In French, bon means “good,”
which has lead some to believe that it is the first element of the English
all, a bonfire is a really good fire. British lexicographer Samuel Johnson also
offered up that etymology in his 1755 Dictionary of the English
Language, in which he defined bonfire as “a fire made
for some publick cause of triumph or exaltation,” and derived the word
from the French bon and the English word fire. Noah
Webster believed the same. However, the etymology was corrected in the
1890 Webster’s International Dictionary.
The word is actually derived from Middle English bonefire,
meaning literally “a fire of bones.” (Way cooler etymology, right?)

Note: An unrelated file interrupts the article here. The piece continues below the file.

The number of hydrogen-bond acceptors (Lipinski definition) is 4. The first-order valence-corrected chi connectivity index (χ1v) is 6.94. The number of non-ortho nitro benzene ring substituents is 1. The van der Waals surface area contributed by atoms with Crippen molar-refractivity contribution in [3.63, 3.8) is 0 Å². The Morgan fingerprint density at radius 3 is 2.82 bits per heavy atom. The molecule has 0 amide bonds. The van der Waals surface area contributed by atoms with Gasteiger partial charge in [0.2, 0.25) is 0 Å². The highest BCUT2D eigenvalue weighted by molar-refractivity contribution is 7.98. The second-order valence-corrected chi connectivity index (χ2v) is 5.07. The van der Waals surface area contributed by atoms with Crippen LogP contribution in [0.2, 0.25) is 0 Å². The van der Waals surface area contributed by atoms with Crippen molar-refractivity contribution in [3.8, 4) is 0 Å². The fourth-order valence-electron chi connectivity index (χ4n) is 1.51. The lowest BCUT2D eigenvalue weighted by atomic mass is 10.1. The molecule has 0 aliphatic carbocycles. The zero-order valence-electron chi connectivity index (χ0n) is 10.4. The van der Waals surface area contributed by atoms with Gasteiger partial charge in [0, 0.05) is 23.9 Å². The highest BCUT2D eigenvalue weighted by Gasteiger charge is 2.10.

The earliest appearance of the word is glossed ignis ossium—Latin
for “fire of bones.” And a citation from the 15th century confirms
that this is not just a learned folk-etymology.
But in worshipp of seinte iohan the people woke at home
& made iij maner of fyres. On was clene bones & no wode & that is
callid a bone fyre. A nothir is clene wode & no bones & that is callid
a wode fyre fore people to sitte & to wake there by.
—John Mirk, Liber Festivalis, 1486